Joseph Shine v. Union of India [2018 SC]

On a reading of the provision, it is demonstrable that women are treated as subordinate to men inasmuch as it lays down that when there is connivance or consent of the man, there is no offence. This treats the woman as a chattel. It treats her as the property of man and totally subservient to the will of the master.

It is interesting to note that Section 497 IPC does not bring within its purview an extra marital relationship with an unmarried woman or a widow. As per Black‘s Law Dictionary, adultery is the voluntary sexual intercourse of a married person with a person other than the offender‘s husband or wife. However, the provision has made it a restricted one as a consequence of which a man, in certain situations, becomes criminally liable for having committed adultery while, in other situations, he cannot be branded as a person who has committed adultery so as to invite the culpability of Section 497 IPC.

Section 198 CrPC deals with a ‘person aggrieved’. Sub-section (2) treats the husband of the woman as deemed to be aggrieved by an offence committed under Section 497 IPC. It does not consider the wife of the adulterer as an aggrieved person.

The offence and the deeming definition of an aggrieved person is absolutely and manifestly arbitrary as it does not even appear to be rational and it can be stated with emphasis that it confers a licence on the husband to deal with the wife as he likes which is extremely excessive and disproportionate. We are constrained to think so, as it does not treat a woman as an abettor but protects a woman and simultaneously, it does not enable the wife to file any criminal prosecution against the husband. Indubitably, she can take civil action but the husband is also entitled to take civil action. However, that does not save the provision as being manifestly arbitrary.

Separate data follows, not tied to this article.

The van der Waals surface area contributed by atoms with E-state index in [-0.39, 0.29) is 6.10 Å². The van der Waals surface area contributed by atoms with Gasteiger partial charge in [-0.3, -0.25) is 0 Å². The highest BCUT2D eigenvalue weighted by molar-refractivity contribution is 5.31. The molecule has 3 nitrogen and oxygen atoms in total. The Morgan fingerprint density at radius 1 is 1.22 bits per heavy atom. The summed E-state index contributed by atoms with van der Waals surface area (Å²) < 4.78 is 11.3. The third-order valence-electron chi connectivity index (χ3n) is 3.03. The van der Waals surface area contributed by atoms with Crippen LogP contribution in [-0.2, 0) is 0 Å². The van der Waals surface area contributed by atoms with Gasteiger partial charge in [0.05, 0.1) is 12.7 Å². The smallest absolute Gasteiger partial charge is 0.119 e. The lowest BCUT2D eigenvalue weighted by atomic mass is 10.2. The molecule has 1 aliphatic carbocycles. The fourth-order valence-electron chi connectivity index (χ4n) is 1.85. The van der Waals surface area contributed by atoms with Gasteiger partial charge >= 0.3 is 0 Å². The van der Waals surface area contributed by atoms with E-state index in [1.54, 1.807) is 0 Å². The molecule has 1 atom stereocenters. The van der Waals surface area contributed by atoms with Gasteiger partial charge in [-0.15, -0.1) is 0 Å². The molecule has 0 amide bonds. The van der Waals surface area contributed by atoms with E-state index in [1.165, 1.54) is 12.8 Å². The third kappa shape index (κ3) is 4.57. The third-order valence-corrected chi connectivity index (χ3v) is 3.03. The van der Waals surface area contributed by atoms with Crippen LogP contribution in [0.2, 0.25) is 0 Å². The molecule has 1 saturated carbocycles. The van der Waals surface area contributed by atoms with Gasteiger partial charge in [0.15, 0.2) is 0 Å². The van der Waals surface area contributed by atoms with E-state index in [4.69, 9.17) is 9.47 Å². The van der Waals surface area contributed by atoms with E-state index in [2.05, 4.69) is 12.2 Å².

If the entire provision is scanned being Argus-eyed, we notice that on the one hand, it protects a woman and on the other, it does not protect the other woman. The rationale of the provision suffers from the absence of logicality of approach and, therefore, we have no hesitation in saying that it suffers from the vice of Article 14 of the Constitution being manifestly arbitrary.

Treating adultery an offence, we are disposed to think, would tantamount to the State entering into a real private realm. Under the existing provision, the husband is treated as an aggrieved person and the wife is ignored as a victim. Presently, the provision is reflective of a tripartite labyrinth. A situation may be conceived of where equality of status and the right to file a case may be conferred on the wife.

In either situation, the whole scenario is extremely private. It stands in contradistinction to the demand for dowry, domestic violence, sending someone to jail for non-grant of maintenance or filing a complaint for second marriage. Adultery stands on a different footing from the aforesaid offences. We are absolutely conscious that the Parliament has the law making power. We make it very clear that we are not making law or legislating but only stating that a particular act, i.e., adultery does not fit into the concept of a crime. We may repeat at the cost of repetition that if it is treated as a crime, there would be immense intrusion into the extreme privacy of the matrimonial sphere. It is better to be left as a ground for divorce.